25_Solids_CHMSpirng09

25_Solids_CHMSpirng09 - CHM 115 Lecture 25/26 Solids...

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1 CHM 115 Lecture 25/26 Solids Reading: Sections 13.6-13.8, pp 616-629
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2 Crystalline solids When most liquids are cooled, they eventually freeze and form crystalline solids , solids in which the atoms, ions, or molecules are arranged in a definite repeating pattern .
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3 Crystalline solids Some solids (such as diamonds and the individual grains in sugar and table salt) are single crystal. Most common crystalline solids are aggregates of many small crystals. Common examples of the latter are sandstone, chunks of ice, granite, and metal objects. QuickTimeᆰ and a TIFF (Uncompressed) decom are needed to see this pict QuickTimeᆰ and a TIFF (Uncompressed) de are needed to see this p Granite tile for countertops.
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4 Amorphous solids Tar, molten glass, molten plastics, and molten butter, consist of large molecules or a mixture of molecules that cannot move readily. As the temperature is lowered, their molecules move more and more slowly and finally stop in random positions. The resulting materials are called amorphous solids or glasses. Such solids lack an ordered internal structure . Common examples include candle wax, butter, glass, and plastics.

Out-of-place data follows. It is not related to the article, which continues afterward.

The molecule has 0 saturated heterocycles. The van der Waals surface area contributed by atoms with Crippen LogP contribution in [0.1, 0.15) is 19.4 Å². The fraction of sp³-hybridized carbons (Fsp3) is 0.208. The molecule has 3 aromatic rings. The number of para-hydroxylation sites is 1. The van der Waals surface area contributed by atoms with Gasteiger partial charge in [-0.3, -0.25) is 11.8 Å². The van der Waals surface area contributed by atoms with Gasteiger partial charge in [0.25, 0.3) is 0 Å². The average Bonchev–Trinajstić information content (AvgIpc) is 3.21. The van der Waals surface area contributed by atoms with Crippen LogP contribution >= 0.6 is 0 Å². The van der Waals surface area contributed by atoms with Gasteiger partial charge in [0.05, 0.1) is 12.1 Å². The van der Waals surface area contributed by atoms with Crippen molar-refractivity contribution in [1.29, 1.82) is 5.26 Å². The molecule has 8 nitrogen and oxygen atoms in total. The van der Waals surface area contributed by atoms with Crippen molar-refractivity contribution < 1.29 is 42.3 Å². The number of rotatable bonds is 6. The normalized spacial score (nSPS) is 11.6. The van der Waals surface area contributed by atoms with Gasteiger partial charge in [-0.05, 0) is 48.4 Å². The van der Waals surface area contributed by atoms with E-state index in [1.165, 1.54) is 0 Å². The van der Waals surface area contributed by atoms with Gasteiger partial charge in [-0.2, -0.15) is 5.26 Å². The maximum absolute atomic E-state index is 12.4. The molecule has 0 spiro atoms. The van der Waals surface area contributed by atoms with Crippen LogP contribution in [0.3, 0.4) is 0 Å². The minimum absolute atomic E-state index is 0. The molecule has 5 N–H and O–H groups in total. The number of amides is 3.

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5 Question 1 Which type of crystalline solid is CaF 2 ? A. Atomic solid B. Molecular solid C. Ionic solid D. Metallic solid E. Network covalent solid
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6 Question 2 Which type of crystalline solid is solid nitrogen ? A. Atomic solid B. Molecular solid C. Ionic solid D. Metallic solid E. Network covalent solid
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7 Major Types of Crystalline Solids - Reading Interparticle Forces Physical Behavior Atomic (Noble gases) Molecular Ionic Metallic Network Soft, very low mp, poor thermal & electrical conductors Dispersion Dispersion, dipole-dipole, H bonds
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25_Solids_CHMSpirng09 - CHM 115 Lecture 25/26 Solids...

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